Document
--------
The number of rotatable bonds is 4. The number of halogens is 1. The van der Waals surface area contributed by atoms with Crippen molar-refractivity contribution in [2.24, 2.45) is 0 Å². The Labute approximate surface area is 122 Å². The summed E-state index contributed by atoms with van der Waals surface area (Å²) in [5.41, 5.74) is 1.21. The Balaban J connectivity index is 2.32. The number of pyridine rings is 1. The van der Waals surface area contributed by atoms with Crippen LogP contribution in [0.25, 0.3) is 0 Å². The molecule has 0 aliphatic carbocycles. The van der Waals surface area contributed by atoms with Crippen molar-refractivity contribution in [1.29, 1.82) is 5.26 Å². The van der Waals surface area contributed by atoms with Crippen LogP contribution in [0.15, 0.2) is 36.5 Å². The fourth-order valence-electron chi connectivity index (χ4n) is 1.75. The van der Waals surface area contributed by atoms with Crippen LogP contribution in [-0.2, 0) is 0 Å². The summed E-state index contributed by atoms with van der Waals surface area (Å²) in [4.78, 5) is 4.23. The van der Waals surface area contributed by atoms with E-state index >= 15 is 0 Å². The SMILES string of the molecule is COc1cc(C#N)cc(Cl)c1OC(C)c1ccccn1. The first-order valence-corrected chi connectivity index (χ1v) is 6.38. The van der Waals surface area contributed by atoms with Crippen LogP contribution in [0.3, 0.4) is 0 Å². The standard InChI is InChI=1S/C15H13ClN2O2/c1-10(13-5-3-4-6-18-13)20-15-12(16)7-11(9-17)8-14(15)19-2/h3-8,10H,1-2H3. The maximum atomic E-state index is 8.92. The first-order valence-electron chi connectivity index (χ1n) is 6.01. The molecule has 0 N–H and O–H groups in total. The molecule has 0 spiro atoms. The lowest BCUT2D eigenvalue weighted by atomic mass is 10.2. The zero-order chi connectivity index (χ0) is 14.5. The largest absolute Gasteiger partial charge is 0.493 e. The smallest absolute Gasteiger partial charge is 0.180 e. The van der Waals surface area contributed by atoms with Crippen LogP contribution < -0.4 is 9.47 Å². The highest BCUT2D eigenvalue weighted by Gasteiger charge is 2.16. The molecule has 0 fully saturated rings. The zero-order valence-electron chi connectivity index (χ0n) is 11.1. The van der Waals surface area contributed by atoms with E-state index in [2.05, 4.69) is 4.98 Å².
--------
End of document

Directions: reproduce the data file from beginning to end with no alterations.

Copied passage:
The number of rotatable bonds is 4. The number of halogens is 1. The van der Waals surface area contributed by atoms with Crippen molar-refractivity contribution in [2.24, 2.45) is 0 Å². The Labute approximate surface area is 122 Å². The summed E-state index contributed by atoms with van der Waals surface area (Å²) in [5.41, 5.74) is 1.21. The Balaban J connectivity index is 2.32. The number of pyridine rings is 1. The van der Waals surface area contributed by atoms with Crippen LogP contribution in [0.25, 0.3) is 0 Å². The molecule has 0 aliphatic carbocycles. The van der Waals surface area contributed by atoms with Crippen molar-refractivity contribution in [1.29, 1.82) is 5.26 Å². The van der Waals surface area contributed by atoms with Crippen LogP contribution in [0.15, 0.2) is 36.5 Å². The fourth-order valence-electron chi connectivity index (χ4n) is 1.75. The van der Waals surface area contributed by atoms with Crippen LogP contribution in [-0.2, 0) is 0 Å². The summed E-state index contributed by atoms with van der Waals surface area (Å²) in [4.78, 5) is 4.23. The van der Waals surface area contributed by atoms with E-state index >= 15 is 0 Å². The SMILES string of the molecule is COc1cc(C#N)cc(Cl)c1OC(C)c1ccccn1. The first-order valence-corrected chi connectivity index (χ1v) is 6.38. The van der Waals surface area contributed by atoms with Crippen LogP contribution in [0.3, 0.4) is 0 Å². The standard InChI is InChI=1S/C15H13ClN2O2/c1-10(13-5-3-4-6-18-13)20-15-12(16)7-11(9-17)8-14(15)19-2/h3-8,10H,1-2H3. The maximum atomic E-state index is 8.92. The first-order valence-electron chi connectivity index (χ1n) is 6.01. The molecule has 0 N–H and O–H groups in total. The molecule has 0 spiro atoms. The lowest BCUT2D eigenvalue weighted by atomic mass is 10.2. The zero-order chi connectivity index (χ0) is 14.5. The largest absolute Gasteiger partial charge is 0.493 e. The smallest absolute Gasteiger partial charge is 0.180 e. The van der Waals surface area contributed by atoms with Crippen LogP contribution < -0.4 is 9.47 Å². The highest BCUT2D eigenvalue weighted by Gasteiger charge is 2.16. The molecule has 0 fully saturated rings. The zero-order valence-electron chi connectivity index (χ0n) is 11.1. The van der Waals surface area contributed by atoms with E-state index in [2.05, 4.69) is 4.98 Å².